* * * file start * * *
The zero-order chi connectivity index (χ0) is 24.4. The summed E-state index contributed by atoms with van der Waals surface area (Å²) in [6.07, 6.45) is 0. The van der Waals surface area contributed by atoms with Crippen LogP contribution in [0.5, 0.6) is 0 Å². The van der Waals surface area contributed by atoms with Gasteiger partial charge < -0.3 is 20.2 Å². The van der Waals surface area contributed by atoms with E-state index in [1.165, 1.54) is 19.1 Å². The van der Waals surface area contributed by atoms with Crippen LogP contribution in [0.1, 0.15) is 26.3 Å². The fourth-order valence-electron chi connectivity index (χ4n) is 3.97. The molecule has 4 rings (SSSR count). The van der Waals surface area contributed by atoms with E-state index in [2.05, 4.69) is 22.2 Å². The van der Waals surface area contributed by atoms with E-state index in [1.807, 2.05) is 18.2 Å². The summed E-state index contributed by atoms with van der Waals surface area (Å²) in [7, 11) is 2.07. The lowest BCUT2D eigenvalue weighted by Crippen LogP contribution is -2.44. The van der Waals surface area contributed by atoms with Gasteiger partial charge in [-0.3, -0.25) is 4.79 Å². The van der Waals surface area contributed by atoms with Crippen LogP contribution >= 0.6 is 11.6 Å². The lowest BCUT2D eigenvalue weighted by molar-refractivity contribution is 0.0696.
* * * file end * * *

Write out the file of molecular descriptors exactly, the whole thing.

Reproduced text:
The zero-order chi connectivity index (χ0) is 24.4. The summed E-state index contributed by atoms with van der Waals surface area (Å²) in [6.07, 6.45) is 0. The van der Waals surface area contributed by atoms with Crippen LogP contribution in [0.5, 0.6) is 0 Å². The van der Waals surface area contributed by atoms with Gasteiger partial charge < -0.3 is 20.2 Å². The van der Waals surface area contributed by atoms with E-state index in [1.165, 1.54) is 19.1 Å². The van der Waals surface area contributed by atoms with Crippen LogP contribution in [0.1, 0.15) is 26.3 Å². The fourth-order valence-electron chi connectivity index (χ4n) is 3.97. The molecule has 4 rings (SSSR count). The van der Waals surface area contributed by atoms with E-state index in [2.05, 4.69) is 22.2 Å². The van der Waals surface area contributed by atoms with E-state index in [1.807, 2.05) is 18.2 Å². The summed E-state index contributed by atoms with van der Waals surface area (Å²) in [7, 11) is 2.07. The lowest BCUT2D eigenvalue weighted by Crippen LogP contribution is -2.44. The van der Waals surface area contributed by atoms with Gasteiger partial charge in [-0.3, -0.25) is 4.79 Å². The van der Waals surface area contributed by atoms with Crippen LogP contribution >= 0.6 is 11.6 Å². The lowest BCUT2D eigenvalue weighted by molar-refractivity contribution is 0.0696.